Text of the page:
Official figures reveal "uneven geographical distribution" of electric vehicle charge points

Official figures reveal
Department for Transport (DfT) figures reveal that – while there are now more than 20,000 public electric vehicle charge points in the UK – they are unevenly distributed across the country. 

The figures, powered by Zap-Map, show Scotland soaring ahead when it comes to charge points, drawing attention to other parts of the country with far fewer devices.

A total of 4,270 new charge points were installed in 2020, an increase of 26%. Of the 20,775 plug-in points now available, 3,880 have been categorised as ‘rapid’ devices, with a 37% increase in installations in the last year.

The DfT statistics also show that 1,288 charge points were installed in the final three months of 2020 alone, including 350 rapid devices.

While this may seem promising, the report says “there is uneven geographical distribution of charging devices within the UK”.

There is an average of 31 public chargers per 100,000 people in the UK, but when you break this down by nation the disparity is huge.


Source: Zap-Map, Ofce for National Statistics licensed under the Open Government Licence v.3.0

In Scotland, there are 40 devices per 100,000 residents, compared to 31 devices per 100,000 in England, 26 in Wales and only 17 in Northern Ireland.

And with rapid chargers, there are 5.8 of them per 100,000 people in the UK, but Scotland sees 10 per 100,000 people while Northern Ireland has just 1.1.

The disparity of public charge point installations within England also shows the problem is not just national, but regional.

London has 69 public chargers per 100,000 people living in the capital – the most in the UK – whereas the North West, Yorkshire and the Humber have only 19 chargers per 100,000.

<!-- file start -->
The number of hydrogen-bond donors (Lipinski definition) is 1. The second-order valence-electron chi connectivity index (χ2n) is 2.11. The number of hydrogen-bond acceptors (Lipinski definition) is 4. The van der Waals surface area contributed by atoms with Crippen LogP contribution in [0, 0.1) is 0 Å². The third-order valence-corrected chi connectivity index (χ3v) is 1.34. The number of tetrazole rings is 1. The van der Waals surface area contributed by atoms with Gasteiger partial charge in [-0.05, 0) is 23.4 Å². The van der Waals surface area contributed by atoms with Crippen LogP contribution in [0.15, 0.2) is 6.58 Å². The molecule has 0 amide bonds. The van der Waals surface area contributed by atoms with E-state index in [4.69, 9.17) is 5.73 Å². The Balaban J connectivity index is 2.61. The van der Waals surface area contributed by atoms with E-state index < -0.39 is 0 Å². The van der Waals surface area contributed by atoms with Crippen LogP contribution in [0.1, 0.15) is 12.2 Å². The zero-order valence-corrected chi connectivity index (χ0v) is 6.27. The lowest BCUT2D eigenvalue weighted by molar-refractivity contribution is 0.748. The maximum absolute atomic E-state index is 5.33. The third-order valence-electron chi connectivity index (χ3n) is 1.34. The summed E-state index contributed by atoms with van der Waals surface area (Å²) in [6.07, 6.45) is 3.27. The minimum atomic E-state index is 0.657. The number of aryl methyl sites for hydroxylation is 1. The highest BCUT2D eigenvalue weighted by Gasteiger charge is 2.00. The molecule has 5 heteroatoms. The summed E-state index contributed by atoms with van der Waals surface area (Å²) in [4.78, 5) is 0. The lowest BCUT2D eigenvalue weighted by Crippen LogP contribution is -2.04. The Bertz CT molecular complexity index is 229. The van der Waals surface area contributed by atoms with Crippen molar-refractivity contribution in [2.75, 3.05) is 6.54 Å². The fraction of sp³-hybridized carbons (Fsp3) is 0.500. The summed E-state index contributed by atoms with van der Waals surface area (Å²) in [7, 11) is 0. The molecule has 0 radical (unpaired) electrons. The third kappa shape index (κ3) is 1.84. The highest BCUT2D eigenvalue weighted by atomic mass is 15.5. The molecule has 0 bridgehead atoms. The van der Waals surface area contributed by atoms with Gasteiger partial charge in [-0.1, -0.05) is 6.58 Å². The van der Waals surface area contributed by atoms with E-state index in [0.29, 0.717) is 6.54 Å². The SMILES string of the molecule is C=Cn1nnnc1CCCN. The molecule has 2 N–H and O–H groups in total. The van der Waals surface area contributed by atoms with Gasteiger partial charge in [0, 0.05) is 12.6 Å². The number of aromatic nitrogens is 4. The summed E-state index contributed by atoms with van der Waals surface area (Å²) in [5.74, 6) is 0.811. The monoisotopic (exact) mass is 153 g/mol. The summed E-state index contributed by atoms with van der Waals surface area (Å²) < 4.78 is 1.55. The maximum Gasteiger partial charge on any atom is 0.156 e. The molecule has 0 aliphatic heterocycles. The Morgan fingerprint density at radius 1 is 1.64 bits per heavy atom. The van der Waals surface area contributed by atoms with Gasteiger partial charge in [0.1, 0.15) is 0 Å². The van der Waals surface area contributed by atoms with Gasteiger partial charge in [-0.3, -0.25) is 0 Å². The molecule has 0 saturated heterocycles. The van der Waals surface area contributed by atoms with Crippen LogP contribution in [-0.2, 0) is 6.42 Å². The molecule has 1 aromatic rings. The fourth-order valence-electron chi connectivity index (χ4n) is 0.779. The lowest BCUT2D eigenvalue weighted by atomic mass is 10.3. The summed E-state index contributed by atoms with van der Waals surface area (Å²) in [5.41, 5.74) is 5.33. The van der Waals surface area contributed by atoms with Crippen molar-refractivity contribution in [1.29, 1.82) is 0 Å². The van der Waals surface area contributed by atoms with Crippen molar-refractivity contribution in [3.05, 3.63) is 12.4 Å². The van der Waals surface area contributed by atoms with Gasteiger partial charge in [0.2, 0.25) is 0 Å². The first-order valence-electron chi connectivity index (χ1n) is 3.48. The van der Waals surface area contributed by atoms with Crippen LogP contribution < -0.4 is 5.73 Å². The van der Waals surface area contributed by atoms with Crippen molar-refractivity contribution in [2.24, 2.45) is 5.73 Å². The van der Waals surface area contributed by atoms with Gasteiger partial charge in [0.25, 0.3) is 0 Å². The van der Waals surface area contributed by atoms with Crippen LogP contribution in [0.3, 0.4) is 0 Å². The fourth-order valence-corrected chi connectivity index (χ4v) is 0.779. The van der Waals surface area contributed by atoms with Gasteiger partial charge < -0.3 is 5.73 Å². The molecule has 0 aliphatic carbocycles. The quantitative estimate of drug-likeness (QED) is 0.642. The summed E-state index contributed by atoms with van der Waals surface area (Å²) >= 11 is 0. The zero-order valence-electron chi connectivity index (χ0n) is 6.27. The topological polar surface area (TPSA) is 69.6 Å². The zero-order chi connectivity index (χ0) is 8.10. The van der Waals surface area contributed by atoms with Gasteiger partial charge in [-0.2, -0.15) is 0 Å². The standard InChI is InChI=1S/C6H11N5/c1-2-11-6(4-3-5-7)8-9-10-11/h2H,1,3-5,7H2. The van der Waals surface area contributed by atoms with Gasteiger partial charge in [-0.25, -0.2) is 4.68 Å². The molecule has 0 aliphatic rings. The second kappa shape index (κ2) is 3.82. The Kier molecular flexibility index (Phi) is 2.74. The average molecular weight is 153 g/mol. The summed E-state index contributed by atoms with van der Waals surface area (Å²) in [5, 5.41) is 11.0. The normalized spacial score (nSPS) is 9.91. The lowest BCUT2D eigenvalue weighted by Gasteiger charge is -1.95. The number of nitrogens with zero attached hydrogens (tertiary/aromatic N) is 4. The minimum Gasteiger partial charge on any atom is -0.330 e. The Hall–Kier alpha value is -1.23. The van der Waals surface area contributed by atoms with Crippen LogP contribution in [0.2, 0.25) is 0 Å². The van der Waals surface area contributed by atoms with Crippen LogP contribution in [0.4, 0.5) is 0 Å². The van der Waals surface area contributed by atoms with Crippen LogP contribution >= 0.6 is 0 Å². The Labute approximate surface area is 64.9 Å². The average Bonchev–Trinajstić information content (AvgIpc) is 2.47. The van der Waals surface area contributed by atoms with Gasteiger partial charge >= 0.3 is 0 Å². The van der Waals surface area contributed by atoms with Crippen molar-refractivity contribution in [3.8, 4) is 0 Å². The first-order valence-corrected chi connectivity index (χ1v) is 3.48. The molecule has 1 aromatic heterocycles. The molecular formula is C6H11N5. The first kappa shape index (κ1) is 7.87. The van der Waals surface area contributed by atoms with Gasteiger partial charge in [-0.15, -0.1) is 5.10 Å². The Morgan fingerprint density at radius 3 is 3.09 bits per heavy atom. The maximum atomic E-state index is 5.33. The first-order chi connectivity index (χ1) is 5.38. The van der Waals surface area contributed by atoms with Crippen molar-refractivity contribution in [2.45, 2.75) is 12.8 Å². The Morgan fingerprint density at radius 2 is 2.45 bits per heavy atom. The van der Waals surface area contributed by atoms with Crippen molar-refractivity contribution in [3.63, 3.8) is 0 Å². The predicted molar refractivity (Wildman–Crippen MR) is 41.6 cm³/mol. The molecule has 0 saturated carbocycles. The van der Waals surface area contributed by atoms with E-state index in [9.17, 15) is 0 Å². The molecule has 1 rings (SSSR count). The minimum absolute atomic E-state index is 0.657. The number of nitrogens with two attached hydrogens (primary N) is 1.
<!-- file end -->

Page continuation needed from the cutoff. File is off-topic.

RAC spokesman Nicholas Lyes said: “Key to encouraging electric vehicle take-up will be drivers’ ability to access a fast, reliable and ubiquitous network of public charge points. These latest figures show encouraging growth, particularly among faster charging stations which currently account for around a fifth of all charge points.

“While many EV drivers will be able to start the day on a full charge, they will come to depend on the network for longer journeys especially – and for anyone without access to their own private charge point, a publicly available network will be essential. It’s important that public charging infrastructure mirrors the growth in EV take-up, so drivers always have access to the type of charging they require.”

EO Charging said the data shows that the electric vehicle public charging network isn’t expanding fast enough to meet growing demand for EVs.

It said the 26% increase in public charger installations in 2020 isn’t a match for the 186% rise in electric vehicle sales recorded in the same year, with battery cars now making up 6.6% of all new models bought.

Zap-Map has also revealed the best and worst electric vehicle charging networks with its annual charging network satisfaction ratings survey.

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